• Negative and usually unfair beliefs (e.g., stigma) against people who exchange sex.12

Protective factors for perpetration

Individual protective factors

  • Emotional health and connectedness.1
  • Academic achievement.1
  • Empathy and concern for how one's actions affect others.1

Relational protective factors

  • Families where caregivers work through conflicts peacefully.1
  1. Tharp, A. T., DeGue, S., Valle, L. A., Brookmeyer, K. A., Massetti, G. M., & Matjasko, J. L. (2013). A systematic qualitative review of risk and protective factors for sexual violence perpetration. Trauma, Violence, & Abuse, 14(2), 133-167. https://doi.org/10.1177/1524838012470031
  2. Jewkes, R., Sen, P., & Garcia-Moreno, C. (2002). Sexual violence. In Krug, E. G., Dahlberg, L. L., Mercy, J. A., Zwi, A. B., & Lozano, R. (Eds.), World Report on Violence and Health. (pp. 213–239.). Geneva (Switzerland): World Health Organization.
  3. Baron, L., & Straus, M. A. (1989). Four theories of rape in American society: a state-level analysis. New Haven: Yale University Press
  4. Aosved A. C., Long P. J. (2006). Co-occurrence of rape myth acceptance, sexism, racism, homophobia, ageism, classism, and religious intolerance. Sex Roles: A Journal of Research, 55(7–8), 481–492. https://doi.org/10.1007/s11199-006-9101-4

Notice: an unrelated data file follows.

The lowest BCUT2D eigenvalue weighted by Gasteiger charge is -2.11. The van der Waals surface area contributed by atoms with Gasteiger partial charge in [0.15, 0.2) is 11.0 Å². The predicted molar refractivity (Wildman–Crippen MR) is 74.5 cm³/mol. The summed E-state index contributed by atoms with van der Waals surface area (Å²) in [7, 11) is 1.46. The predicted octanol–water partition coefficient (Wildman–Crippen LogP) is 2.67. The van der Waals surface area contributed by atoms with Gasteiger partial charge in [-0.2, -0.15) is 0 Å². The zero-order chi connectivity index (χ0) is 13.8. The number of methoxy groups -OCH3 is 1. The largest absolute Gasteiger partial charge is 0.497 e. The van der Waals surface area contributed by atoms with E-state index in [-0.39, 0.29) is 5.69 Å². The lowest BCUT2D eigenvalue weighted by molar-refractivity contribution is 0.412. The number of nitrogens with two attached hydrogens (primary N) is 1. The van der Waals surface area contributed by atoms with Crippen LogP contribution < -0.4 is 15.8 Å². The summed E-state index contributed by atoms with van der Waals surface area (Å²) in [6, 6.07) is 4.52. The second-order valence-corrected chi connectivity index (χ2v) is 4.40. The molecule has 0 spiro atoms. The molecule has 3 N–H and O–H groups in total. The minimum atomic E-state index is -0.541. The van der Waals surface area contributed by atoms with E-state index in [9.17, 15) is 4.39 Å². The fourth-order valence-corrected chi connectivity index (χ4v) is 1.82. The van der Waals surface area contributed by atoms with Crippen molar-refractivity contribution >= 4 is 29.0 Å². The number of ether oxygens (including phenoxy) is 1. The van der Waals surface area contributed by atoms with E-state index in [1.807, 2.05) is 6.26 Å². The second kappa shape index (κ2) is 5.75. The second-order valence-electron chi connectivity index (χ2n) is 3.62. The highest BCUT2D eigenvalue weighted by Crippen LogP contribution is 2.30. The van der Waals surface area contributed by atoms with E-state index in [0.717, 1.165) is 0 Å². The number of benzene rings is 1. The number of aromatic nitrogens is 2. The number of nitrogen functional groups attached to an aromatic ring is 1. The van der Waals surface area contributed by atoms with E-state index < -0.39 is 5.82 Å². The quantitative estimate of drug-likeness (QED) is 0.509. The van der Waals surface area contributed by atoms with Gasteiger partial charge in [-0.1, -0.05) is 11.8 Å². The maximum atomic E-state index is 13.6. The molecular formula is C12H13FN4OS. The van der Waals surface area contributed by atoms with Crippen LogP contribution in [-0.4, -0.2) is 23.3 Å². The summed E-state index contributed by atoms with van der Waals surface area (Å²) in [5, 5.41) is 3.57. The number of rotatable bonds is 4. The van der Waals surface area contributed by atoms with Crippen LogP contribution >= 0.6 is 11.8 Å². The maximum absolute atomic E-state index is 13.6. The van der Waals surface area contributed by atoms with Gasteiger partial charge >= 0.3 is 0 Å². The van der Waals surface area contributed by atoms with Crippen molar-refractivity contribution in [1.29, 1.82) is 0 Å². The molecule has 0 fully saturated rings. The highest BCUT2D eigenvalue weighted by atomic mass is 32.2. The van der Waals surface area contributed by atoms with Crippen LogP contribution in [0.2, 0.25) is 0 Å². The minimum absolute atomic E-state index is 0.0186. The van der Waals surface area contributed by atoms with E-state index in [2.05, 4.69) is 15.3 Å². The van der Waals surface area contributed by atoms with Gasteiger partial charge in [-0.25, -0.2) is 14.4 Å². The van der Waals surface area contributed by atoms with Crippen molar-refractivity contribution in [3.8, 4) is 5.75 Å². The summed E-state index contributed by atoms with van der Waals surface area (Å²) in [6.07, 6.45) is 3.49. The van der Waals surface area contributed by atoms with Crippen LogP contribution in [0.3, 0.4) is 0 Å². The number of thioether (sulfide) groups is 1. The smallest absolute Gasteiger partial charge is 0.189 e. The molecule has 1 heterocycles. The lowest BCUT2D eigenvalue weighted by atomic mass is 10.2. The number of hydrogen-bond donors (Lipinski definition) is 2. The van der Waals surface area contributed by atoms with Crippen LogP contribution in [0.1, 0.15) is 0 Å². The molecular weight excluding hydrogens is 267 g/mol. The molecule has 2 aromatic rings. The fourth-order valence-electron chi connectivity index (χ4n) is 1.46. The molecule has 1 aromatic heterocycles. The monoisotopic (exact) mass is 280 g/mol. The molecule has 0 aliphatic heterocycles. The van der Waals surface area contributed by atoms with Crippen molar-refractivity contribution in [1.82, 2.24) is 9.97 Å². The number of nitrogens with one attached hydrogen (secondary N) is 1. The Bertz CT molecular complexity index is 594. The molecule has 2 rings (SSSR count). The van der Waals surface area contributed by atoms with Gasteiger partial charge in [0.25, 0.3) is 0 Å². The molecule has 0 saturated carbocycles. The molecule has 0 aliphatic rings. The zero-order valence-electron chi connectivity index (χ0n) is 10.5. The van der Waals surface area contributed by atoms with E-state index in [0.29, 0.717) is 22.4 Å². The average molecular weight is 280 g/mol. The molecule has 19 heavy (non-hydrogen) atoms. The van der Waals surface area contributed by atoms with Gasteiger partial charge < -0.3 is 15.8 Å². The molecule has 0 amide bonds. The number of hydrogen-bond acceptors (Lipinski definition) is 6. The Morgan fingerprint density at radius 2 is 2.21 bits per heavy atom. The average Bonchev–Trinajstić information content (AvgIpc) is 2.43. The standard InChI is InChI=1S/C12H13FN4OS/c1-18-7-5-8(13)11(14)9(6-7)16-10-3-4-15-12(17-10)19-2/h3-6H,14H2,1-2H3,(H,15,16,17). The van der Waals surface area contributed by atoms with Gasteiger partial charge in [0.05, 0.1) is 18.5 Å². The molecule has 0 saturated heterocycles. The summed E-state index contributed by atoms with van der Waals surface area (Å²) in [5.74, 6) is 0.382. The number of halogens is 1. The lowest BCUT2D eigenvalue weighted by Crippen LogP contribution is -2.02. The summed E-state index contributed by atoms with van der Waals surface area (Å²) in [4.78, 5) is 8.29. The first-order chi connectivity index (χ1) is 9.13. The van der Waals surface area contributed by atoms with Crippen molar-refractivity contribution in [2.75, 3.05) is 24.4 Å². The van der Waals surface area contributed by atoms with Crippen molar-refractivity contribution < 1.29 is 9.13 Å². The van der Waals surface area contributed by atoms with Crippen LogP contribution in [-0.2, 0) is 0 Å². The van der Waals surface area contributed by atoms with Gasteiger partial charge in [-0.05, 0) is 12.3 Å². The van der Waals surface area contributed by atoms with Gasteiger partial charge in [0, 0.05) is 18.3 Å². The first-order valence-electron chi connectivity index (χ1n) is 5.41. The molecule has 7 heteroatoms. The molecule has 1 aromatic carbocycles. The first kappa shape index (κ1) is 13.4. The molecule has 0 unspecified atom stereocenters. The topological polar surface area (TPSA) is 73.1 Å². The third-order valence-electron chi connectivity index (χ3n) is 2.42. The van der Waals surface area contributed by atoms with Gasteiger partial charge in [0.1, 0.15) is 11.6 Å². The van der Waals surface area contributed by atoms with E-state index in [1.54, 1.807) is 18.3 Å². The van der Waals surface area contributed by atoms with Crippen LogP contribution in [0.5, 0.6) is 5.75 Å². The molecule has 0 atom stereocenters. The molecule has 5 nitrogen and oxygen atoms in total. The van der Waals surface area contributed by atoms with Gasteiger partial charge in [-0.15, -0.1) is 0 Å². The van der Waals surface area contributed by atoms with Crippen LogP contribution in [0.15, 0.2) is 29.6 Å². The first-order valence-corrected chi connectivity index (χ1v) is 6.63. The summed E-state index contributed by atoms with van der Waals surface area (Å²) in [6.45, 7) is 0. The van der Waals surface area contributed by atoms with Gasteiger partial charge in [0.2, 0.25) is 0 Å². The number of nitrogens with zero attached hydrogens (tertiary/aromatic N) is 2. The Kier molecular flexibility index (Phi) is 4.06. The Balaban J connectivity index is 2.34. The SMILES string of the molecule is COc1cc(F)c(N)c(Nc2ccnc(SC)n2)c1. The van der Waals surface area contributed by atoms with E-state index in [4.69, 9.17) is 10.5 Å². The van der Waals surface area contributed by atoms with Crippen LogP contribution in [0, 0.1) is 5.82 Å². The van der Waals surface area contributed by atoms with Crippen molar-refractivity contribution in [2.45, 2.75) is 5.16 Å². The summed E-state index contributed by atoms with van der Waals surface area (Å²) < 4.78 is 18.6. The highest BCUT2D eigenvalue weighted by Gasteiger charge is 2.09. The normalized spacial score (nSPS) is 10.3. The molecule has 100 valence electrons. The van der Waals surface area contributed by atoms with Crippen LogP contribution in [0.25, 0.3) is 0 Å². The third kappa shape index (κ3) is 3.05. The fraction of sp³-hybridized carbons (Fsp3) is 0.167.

5. Crenshaw K. (1991). Mapping the margins: Intersectionality, identity politics, and violence against women of color. Stanford Law Review, 43(6), 1241–1299. https://doi.org/10.2307/1229039
  6. Estefan, L. F., Ports, K. A., & Hipp, T. (2017). Unaccompanied children migrating from Central America: Public health implications for violence prevention and intervention. Current trauma reports, 3, 97-103.
  7. Satter, D. E., Kollar, L. M. M., on Missing, P. H. W. G., & Sook, D. O. G. D. (2021). American Indian and Alaska Native knowledge and public health for the primary prevention of Missing or Murdered Indigenous Persons. Department of Justice journal of federal law and practice, 69(2), 149.
  8. Sidanius, J., & Pratto, F. (2012). Social dominance theory. Handbook of theories of social psychology, 2.
  9. Stotzer, R. L. (2008). Gender identity and hate crimes: Violence against transgender people in Los Angeles County. Sexuality Research & Social Policy, 5(1), 43-52.
  10. Testa, R. J., Sciacca, L. M., Wang, F., Hendricks, M. L., Goldblum, P., Bradford, J., & Bongar, B. (2012). Effects of violence on transgender people. Professional Psychology: Research and Practice, 43(5), 452.
  11. Stults, C. B., Javdani, S., Greenbaum, C. A., Barton, S. C., Kapadia, F., & Halkitis, P. N. (2015). Intimate partner violence perpetration and victimization among YMSM: The P18 cohort study. Psychology of Sexual Orientation and Gender Diversity, 2(2), 152.
  12. Sanders, T. (2016). Inevitably violent? Dynamics of space, governance, and stigma in understanding violence against sex workers. In Special issue: Problematizing prostitution: critical research and scholarship (Vol. 71, pp. 93-114). Emerald Group Publishing Limited.